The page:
WELCOME TO THE CFZ BLOG NETWORK: COME AND JOIN THE FUN

Half a century ago, Belgian Zoologist Bernard Heuvelmans first codified cryptozoology in his book On the Track of Unknown Animals.

The Centre for Fortean Zoology (CFZ) are still on the track, and have been since 1992. But as if chasing unknown animals wasn't enough, we are involved in education, conservation, and good old-fashioned natural history! We already have three journals, the largest cryptozoological publishing house in the world, CFZtv, and the largest cryptozoological conference in the English-speaking world, but in January 2009 someone suggested that we started a daily online magazine! The CFZ bloggo is a collaborative effort by a coalition of members, friends, and supporters of the CFZ, and covers all the subjects with which we deal, with a smattering of music, high strangeness and surreal humour to make up the mix.

It is edited by CFZ Director Jon Downes, and subbed by the lovely Lizzy Bitakara'mire (formerly Clancy), scourge of improper syntax. The daily newsblog is edited by Corinna Downes, head administratrix of the CFZ, and the indexing is done by Lee Canty and Kathy Imbriani. There is regular news from the CFZ Mystery Cat study group, and regular fortean bird news from 'The Watcher of the Skies'. Regular bloggers include Dr Karl Shuker, Dale Drinnon, Richard Muirhead and Richard Freeman.The CFZ bloggo is updated daily, and there's nothing quite like it anywhere else. Come and join us...

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Wednesday, December 26, 2012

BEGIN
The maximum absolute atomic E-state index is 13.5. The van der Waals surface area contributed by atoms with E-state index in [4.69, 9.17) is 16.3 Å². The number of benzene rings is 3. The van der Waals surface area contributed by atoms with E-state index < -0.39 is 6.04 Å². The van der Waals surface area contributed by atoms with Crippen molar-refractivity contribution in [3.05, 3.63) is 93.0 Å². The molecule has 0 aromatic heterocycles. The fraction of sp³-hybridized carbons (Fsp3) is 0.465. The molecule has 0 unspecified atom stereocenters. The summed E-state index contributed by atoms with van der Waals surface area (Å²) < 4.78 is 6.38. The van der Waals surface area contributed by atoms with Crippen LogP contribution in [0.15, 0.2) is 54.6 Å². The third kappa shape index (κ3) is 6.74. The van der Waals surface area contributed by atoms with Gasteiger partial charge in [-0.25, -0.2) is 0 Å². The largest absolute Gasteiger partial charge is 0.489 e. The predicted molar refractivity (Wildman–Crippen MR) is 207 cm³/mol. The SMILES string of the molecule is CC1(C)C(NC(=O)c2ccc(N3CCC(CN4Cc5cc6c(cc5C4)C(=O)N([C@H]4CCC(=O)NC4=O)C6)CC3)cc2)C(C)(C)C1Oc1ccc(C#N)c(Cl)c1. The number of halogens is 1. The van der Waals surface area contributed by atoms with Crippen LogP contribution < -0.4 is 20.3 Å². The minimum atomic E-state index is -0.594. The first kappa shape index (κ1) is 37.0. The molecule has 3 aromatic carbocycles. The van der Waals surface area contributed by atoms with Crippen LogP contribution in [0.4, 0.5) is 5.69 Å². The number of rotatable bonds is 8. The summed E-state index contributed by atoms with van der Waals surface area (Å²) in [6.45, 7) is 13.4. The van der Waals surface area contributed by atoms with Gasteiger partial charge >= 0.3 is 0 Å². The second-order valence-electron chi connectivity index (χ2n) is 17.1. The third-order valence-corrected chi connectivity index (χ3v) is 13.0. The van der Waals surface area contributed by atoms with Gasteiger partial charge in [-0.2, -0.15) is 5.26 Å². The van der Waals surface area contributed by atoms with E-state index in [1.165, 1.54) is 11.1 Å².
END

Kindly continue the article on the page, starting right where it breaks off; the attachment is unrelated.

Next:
CRYPTOLINK: Melba Ketchum on Coast to Coast


The Coast to Coast AM introduction for the interview:

Joining George Knapp, Dr. Melba S. Ketchum discussed her DNA analysis of possible Bigfoot hair samples, which was leaked to the public before the publication of her peer-reviewed paper. She reviewed her background as a veterinarian, years of research in genetics, including forensics, and her founding of the company DNA Diagnostics in 1985. She also addressed controversies that have been stirred up in the Bigfoot research community about her findings. Part of the problem, she explained, was that some non-ethical people became involved in her project, though none of their research was ever incorporated into her final paper.

While she was not at liberty to discuss all aspects of her Bigfoot DNA testing before her manuscript is published, she confirmed that analysis was done on over 100 hair and skin samples, sent in by eyewitness of the creature, or from researchers in the field. To maintain objectivity, some of the samples were sent “blind” to other labs– that is they were not identified as possibly being from a Sasquatch. Ketchum outlined how her lab was able to prevent contamination problems, by checking against the DNA of her lab employees and the people who submitted the samples.
Read on...

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